Are Allergies Worse In The Rain
Most people look forward to a nice rainy day to wash away the smog or give us a little peace of mind. Those who suffer from allergies, seasonal or chronic, may be wondering if allergies are better or worse in rainy conditions. Read on to find out how rain can affect allergy symptoms and conditions.
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How Can I Ease My Allergy Symptoms On A Rainy Day
“Don’t forget to take your allergy meds on a regular basis,” Dr. Elliott said, noting that nasal steroid sprays take at least five days to kick in, so they need to be taken for the entirety of allergy season in order to be effective. “On high pollen count days and when there is a storm, have a non-drowsy, as-needed antihistamine handy.”
If your allergy symptoms seem to get worse after it’s rained, Dr. Jain recommends being proactive about treatment in order to avoid experiencing a flare. “You can start taking a daily non-sedating antihistamine such as Zyrtec or Claritin during the rainy season. You can also begin using nasal sprays or your inhaler as needed or at the onset of any mild symptoms,” Dr. Jain said. “Saline nasal sprays are an effective way to reduce irritation or drying out of the nasal mucosa. Intranasal steroids, like Flonase, are also a great controller option to reduce swelling, congestion, postnasal drip, and nasal drainage caused by inhalation of environmental allergens.”
If you know what you’re allergic to, Dr. Jain suggests reducing exposure to known allergies as much as possible. If you don’t, it’s important make an appointment with an allergist so you can get tested and find out the best way to manage your symptoms.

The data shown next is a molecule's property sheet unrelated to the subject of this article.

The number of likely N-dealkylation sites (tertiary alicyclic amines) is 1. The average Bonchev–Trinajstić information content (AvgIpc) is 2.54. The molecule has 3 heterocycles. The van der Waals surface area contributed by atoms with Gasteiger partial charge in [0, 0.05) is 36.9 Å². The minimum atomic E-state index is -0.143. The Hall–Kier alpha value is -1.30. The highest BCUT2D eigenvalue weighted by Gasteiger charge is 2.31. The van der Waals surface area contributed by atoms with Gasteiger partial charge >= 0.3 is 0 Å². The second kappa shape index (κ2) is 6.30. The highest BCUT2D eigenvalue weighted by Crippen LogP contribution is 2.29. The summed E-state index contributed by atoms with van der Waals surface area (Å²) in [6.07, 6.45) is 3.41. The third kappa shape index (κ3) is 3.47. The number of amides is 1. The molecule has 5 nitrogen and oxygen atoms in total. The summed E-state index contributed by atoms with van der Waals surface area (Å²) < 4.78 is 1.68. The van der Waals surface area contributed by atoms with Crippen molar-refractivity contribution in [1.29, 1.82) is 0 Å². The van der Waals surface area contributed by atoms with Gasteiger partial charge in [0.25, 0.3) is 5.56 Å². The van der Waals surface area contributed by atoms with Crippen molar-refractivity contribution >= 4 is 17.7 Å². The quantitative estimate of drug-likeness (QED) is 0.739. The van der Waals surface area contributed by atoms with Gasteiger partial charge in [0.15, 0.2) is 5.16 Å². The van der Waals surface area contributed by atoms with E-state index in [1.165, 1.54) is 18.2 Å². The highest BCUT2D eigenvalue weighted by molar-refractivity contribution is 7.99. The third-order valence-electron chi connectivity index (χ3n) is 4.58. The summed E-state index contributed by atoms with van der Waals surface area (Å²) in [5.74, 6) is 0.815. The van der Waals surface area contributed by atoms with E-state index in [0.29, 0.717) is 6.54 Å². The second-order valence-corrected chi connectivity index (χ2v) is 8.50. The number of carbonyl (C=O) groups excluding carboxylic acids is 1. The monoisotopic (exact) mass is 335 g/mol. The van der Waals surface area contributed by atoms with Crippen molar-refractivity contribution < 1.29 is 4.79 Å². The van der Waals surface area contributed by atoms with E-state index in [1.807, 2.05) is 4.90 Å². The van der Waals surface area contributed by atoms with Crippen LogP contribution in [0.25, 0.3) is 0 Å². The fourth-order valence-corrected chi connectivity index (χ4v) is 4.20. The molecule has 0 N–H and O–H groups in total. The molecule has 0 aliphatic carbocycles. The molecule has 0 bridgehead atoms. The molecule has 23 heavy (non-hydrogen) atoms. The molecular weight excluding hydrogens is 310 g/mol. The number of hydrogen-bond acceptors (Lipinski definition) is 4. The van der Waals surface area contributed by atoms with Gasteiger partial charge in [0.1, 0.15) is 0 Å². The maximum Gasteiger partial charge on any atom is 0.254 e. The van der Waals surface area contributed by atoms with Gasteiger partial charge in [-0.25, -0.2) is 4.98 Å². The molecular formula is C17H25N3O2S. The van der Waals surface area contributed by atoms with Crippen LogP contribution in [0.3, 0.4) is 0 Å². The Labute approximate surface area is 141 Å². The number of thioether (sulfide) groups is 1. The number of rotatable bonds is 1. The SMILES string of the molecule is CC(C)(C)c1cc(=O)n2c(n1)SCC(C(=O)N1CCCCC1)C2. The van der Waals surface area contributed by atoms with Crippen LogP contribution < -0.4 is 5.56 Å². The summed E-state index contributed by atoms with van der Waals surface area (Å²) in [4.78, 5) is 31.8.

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How Do I Treat My Allergies
As allergy symptoms worsen and seasons get longer, its important for people to understand their symptoms and how to reduce exposure to allergens. A comprehensive ENT specialist will work with patients to identify their symptom triggers using an allergy test, and evaluate them for other contributing factors, such as chronic sinus disease, or if they need to be referred to an allergist. Once the specific allergen has been identified and all other factors have been accounted for, symptomatic and surgical treatments can be explored, as well as immunotherapy.
Nasal sprays, topical eye drops, steroids and over-the-counter antihistamines are symptomatic medications that can alleviate swollen eyes, sneezing and congestion. If medications are ineffective, a specialist might suggest in-office allergy shots or sublingual immunotherapy, which conditions the body so that its immune system responds less adversely to an allergen over time.
Dr. Dilger says patients might need to adjust how long they use their medications due to the lengthening allergy seasons, which can be bothersome for some due to side effects.
Runny Noses In Cold Weather
As the weather starts to turn cold and crisp, you might notice that you are packing your pockets with tissues. But having a runny nose in cold weather usually isn’t due to allergiesit is non-allergic vasomotor rhinitis. This non-allergic form of rhinitis may result in a runny nose, post-nasal drip, and/or nasal congestion. It is caused by a number of triggers, including temperature changes, windy weather, changes in humidity, strong odors, perfumes, and smoke.
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Dust Mite Allergy Symptoms Can Be Depressing
Some people will develop asthma and others will feel fatigue from poor sleep due to a congested nose. Whats even worse is that untreated allergy symptoms can lead to even worse illness like sleep apnea.
Below are a few of the symptoms you might experience.
The fatigue I experienced was so bad I could barely get through a day, even after 10 hours of sleep! Thankfully I didnt experience asthma, however many people do.
My Dust Mite Allergies Were Worst During 2 Seasons
Before I was tested for allergies, it was difficult for me to understand why I felt the way I did. I knew I was experiencing symptoms year-round, but I didnt get it.
I had never heard of dust mites . Summer and Winter were the hardest for me and I expect it will be the same for you.
Dust mites thrive in summer. Its the worst time of year for dust mite allergy because it combines warmth and moisture two things that dust mites need. In humid areas like the American Mid-West, East, and South, summers can be miserable for people with dust mite allergy.